Human network 

Despite a 2004 FBI-led sting operation, dubbed “Stormy Nights,” which rescued 23 young people from forced prostitution at truck stops in Oklahoma, sexual slavery is far from eradicated either in Oklahoma or nationwide, said Mark Elam (pictured), executive director of Oklahomans Against the Trafficking of Humans (OATH) and associate pastor at Lifechanger Church in Claremore.

“Oklahoma City is one of the hot spots in the nation,” Elam said, saying interstates 35, 40 and 44 are major trade routes for both sexual and economic predators, and victims are both transported through Central Oklahoma and exploited here. “Stormy Nights so shocked the nation that the FBI created a whole new department called ‘Innocence Lost,’ where they now work in 40 to 50 cities, rescuing children out of the prostitution industry.”

On a website created to promote the rally, OATH has also been encouraging residents in other Oklahoma cities to sponsor and conduct walks, runs, bicycle and motorcycle rides Saturday to encourage public awareness. Residents are also encouraged to create art and conduct prayer meetings focused on economic and sexual slavery.

“Our highways are used as trade routes for the traffickers going to and from other profitable cities and states, which causes a lot of incidents here in Oklahoma,” Elam said. “So for awareness, so we’ve asked people traveling on the highways to the rally in Bricktown to wear chains to symbolize that slaves are being moved through our state.”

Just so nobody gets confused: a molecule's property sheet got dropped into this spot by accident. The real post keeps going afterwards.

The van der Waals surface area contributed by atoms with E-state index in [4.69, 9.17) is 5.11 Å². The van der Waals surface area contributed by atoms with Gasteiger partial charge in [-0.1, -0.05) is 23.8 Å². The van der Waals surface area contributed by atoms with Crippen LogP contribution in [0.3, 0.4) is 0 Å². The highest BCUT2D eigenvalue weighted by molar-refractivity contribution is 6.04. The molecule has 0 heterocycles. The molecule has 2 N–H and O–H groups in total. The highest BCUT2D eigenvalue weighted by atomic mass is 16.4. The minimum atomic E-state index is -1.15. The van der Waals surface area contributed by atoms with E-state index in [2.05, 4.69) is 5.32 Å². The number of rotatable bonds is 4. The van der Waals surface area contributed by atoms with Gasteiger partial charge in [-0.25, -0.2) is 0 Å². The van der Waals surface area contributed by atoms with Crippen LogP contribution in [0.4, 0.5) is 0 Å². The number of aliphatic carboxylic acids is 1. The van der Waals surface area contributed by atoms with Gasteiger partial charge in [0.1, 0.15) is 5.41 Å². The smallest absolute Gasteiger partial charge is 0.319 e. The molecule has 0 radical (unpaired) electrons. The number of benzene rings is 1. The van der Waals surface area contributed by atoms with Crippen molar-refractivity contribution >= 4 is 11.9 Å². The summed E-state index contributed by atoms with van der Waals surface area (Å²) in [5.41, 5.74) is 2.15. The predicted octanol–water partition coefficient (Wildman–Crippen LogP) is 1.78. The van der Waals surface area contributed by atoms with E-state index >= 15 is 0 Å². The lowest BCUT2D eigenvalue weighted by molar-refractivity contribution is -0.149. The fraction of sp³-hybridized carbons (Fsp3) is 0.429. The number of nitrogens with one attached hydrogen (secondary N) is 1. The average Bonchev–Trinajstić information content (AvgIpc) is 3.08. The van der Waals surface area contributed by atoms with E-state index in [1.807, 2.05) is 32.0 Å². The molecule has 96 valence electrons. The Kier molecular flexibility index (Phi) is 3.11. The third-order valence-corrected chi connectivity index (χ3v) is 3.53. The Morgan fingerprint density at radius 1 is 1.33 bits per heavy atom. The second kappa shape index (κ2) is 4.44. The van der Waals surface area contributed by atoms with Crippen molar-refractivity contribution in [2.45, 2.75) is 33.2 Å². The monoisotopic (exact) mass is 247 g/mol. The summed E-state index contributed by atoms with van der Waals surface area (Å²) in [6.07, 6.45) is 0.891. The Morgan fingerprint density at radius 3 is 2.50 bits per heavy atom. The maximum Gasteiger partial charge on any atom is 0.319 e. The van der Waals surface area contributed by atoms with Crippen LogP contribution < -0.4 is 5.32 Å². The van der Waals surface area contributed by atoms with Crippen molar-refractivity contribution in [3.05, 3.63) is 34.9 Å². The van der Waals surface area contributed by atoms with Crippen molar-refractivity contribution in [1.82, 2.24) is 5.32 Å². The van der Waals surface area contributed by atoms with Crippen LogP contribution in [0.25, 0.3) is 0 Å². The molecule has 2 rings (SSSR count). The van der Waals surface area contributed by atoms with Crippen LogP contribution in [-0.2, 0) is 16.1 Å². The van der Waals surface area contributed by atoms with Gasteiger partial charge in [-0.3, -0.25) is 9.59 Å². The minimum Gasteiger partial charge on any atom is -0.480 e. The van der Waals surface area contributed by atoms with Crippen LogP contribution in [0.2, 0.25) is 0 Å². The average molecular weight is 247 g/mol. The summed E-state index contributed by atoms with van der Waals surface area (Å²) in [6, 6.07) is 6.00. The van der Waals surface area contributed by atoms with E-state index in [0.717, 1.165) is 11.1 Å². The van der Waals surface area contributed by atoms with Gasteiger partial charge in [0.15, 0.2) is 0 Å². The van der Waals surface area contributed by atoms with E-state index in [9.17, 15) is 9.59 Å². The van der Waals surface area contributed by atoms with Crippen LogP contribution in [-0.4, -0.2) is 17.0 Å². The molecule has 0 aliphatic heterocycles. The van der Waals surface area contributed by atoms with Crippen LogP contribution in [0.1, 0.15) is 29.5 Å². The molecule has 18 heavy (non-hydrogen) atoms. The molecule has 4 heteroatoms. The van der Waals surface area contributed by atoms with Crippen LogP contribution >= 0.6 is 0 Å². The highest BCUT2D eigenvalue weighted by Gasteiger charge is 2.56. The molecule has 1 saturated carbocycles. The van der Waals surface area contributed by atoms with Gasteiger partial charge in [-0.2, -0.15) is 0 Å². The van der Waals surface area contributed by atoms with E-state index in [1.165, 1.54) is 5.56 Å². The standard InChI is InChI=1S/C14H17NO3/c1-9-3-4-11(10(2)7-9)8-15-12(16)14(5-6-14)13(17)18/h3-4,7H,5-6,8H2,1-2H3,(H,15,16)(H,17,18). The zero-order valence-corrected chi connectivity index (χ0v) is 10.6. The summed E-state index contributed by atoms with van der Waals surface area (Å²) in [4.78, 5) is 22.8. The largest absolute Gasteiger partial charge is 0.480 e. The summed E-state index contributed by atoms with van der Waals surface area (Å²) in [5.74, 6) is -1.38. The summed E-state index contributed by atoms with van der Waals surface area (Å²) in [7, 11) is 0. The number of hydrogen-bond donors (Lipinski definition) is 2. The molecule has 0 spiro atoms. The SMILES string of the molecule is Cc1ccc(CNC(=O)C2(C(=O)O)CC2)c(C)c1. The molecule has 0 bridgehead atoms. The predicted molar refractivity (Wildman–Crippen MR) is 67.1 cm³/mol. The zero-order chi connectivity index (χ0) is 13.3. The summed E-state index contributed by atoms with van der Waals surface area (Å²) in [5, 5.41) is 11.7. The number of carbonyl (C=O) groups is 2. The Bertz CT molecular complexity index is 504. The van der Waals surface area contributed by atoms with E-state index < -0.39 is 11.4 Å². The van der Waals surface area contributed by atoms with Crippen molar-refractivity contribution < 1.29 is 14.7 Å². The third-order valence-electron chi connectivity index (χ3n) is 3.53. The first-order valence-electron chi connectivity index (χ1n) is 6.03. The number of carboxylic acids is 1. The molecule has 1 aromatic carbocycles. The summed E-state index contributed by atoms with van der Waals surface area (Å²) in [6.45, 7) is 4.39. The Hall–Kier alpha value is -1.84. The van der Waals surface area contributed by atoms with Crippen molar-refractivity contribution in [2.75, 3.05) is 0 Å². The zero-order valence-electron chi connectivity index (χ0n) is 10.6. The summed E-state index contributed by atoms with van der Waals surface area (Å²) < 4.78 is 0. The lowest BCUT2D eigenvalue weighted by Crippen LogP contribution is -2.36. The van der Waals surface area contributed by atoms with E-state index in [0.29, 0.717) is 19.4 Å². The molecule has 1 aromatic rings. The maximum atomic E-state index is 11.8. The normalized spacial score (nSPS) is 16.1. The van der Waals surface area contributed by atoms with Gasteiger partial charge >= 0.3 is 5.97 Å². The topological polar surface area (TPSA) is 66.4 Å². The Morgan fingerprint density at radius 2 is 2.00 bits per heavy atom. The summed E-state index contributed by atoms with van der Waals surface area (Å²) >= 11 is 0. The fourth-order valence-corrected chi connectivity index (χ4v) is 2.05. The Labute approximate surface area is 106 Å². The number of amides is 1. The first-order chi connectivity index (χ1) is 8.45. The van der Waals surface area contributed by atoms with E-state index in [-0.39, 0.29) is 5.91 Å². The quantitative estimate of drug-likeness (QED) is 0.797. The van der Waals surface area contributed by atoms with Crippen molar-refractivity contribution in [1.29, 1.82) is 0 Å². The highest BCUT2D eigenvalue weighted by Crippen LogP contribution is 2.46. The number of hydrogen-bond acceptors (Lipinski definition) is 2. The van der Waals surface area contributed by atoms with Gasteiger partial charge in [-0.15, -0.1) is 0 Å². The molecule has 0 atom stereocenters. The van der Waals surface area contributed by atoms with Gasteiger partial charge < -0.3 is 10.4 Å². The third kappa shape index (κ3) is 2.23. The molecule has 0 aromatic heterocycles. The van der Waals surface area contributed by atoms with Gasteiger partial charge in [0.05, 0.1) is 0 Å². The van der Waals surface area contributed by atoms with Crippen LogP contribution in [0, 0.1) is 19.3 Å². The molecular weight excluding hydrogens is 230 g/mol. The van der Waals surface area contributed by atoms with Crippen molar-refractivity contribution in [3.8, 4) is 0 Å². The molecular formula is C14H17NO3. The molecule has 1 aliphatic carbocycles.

Our highways are used as trade routes for the traffickers.
—Mark Elam

The OATH coalition includes the Oklahoma attorney general’s office, the Oklahoma State Bureau of Investigations, the Oklahoma City Police Department, the Child Welfare Division of the Oklahoma Department of Human Services, as well as the FBI, the U.S. attorney general’s office, the U.S. Department of Labor and the U.S. Department of State. 

Elam said the Bricktown rally and other related events are intended, in part, to raise funds for OATH’s planned efforts to provide schools and PTAs with educational materials related to online safety.

“We’re going to have opportunities for people to donate and register for our new program, which is our Protect Oklahoma Children campaign,” he said. “We’re going to bring curriculum to the schools and to the PTAs for children to be safe online. The FBI has told us that the No. 1 way sexual predators find children now is online.”

The Oklahoma Freedom Rally Saturday will include motorcycle group rides that will end at the Bass Pro parking lot in Bricktown, 200 Bass Pro Drive. The rally will be held 5-6 p.m. and will include a chain-breaking ceremony, live music and an address by a sex trafficking survivor.

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